Brendan bent over the little plaque alongside the sculpture. "'Zebraguts,'" he read. "'Sculpture by Alice Bantam.'"
Ivy's mouth dropped open. "It's one of Alice's!"
"Can you imagine if your dad had fallen for her and you had to live with something like this?" Olivia giggled.
"No," Ivy answered. "Thank darkness that plan failed!"
Following the signs to the curator's office on the fourth level, they proceeded down a narrow hallway that shot off from the main ramp. At the end of it was a frosted door with Mr. Grosvenor's name on it in gilded letters. Ivy knocked, and a moment later Mr. Grosvenor himself pulled open the door. He was dressed in gray slacks and a white button-down shirt. "Can I help you?"
Ivy tried to speak, but she was so nervous nothing came out of her mouth.
"We're here about the curator job for the new exhibit," Olivia explained, stepping forward. "Oh," Mr. Grosvenor said, looking the three of them up and down. "I'm sure you're all very talented. But I'm afraid we're looking for someone with a bit more experience."
"It's not for us," said Brendan, glancing at Ivy encouragingly.
"I'm Ivy Vega," Ivy croaked at last.
Mr. Grosvenor's face lit up. "Charles's daughter!"
He extended his hand. "Of course, I should have recognized you. I just read your father's e-mail!" Ivy's heartbeat quickened. "And this must be the twin sister I've read about in the papers," Mr. Grosvenor went on.
Olivia shook the curator's hand as Brendan introduced himself, too.
"Welcome," said Mr. Grosvenor. "Please, come in."
Mr. Grosvenor offered Ivy, Olivia, and Brendan white molded plastic chairs opposite his desk, which was completely bare except for a pad of paper and a bust of an old man's head made entirely of paper clips.
"So, what brings you to see me?" Mr. Grosvenor asked, perching casually on the edge of the desk.
All day, Ivy had been mentally rehearsing a speech about how her father was the perfect person to set up the exhibition. "Mr. Grosvenor," she began, "I believe my father is ideally suited to the opening you are trying to fill. He is – "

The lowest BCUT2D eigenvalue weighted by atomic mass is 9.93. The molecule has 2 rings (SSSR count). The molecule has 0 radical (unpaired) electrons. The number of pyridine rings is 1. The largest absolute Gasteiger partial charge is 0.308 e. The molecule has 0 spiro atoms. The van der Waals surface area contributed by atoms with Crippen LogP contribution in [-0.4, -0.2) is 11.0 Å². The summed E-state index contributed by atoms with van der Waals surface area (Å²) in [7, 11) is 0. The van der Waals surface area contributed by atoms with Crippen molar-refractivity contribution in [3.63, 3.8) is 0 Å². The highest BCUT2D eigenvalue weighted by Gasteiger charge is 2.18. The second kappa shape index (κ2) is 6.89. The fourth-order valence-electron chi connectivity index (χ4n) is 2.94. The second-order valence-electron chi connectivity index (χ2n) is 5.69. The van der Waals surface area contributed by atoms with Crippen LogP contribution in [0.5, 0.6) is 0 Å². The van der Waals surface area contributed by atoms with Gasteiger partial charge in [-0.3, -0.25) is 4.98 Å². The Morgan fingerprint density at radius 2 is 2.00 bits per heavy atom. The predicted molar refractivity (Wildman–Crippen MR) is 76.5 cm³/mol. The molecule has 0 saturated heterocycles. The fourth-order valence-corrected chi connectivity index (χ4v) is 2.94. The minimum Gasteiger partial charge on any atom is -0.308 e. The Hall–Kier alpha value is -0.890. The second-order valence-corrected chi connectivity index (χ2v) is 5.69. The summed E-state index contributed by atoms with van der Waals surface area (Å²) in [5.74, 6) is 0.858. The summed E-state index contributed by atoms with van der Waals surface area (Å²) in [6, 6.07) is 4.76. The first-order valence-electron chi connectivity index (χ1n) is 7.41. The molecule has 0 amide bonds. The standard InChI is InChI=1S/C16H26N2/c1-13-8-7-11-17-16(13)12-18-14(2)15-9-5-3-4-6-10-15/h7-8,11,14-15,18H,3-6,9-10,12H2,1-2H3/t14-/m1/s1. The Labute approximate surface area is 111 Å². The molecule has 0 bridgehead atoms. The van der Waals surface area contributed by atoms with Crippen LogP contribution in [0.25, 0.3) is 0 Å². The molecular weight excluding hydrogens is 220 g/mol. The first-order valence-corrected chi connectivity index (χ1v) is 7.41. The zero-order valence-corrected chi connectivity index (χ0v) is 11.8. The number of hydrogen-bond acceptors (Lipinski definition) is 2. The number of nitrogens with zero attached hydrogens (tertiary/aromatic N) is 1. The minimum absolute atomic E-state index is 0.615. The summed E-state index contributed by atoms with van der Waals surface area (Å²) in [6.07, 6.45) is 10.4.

"I agree completely," Mr. Grosvenor interrupted.
"Completely?" Ivy repeated in shock.
"I can't think of a stronger candidate," Mr. Grosvenor said with a smile. "I'll be calling your father as soon as I have approval from the board."
"When will that be?" asked Olivia quickly.
"Sometime in January," Mr. Grosvenor replied, "or possibly February."
Ivy's stomach dipped suddenly, like she was falling from a great height. "Can't you do it sooner?" she pleaded.
"I wouldn't want to bother anyone before the new year," Mr. Grosvenor said with a shrug.
I should have known it wouldn't be so easy, Ivy thought.
Brendan nudged Ivy's boot with his own. He locked eyes with her, and she could tell he wanted her to tell the truth. Ivy looked toward Olivia, who also gave her a tiny nod.
"Is something wrong?" Mr. Grosvenor inquired.
"Very," Ivy admitted. Words started pouring out of her mouth. "My dad didn't send you that e-mail, Mr. Grosvenor. I did. We're moving to Europe in four days. But I know that if my dad got this job in Franklin Grove, he'd stay. He's always wanted to work for the museum.You can't wait until the new year. By then, he'll be gone." Ivy looked down at her lap. "And so will I."
"I see," Mr. Grosvenor said, sounding disappointed. With one hand, he stroked the streak of white hair on one side of his head.
"I should never have forged the e-mail," Ivy said, ashamed of herself. "I know it was wrong. I'm sorry."
Mr. Grosvenor slowly went around to his chair and picked up the phone.
He's calling the police! Ivy thought in a panic.
"Will you please remind me of your father's number?" Mr. Grosvenor said instead. Ivy and Olivia both gasped. "After all," the curator said with a smile, "we can't have Charles Vega leaving Franklin Grove without even knowing about this job."
As Mr. Grosvenor dialed, Ivy reached out on either side of her. Olivia grasped one hand, and Brendan took the other. This is our last chance, she thought.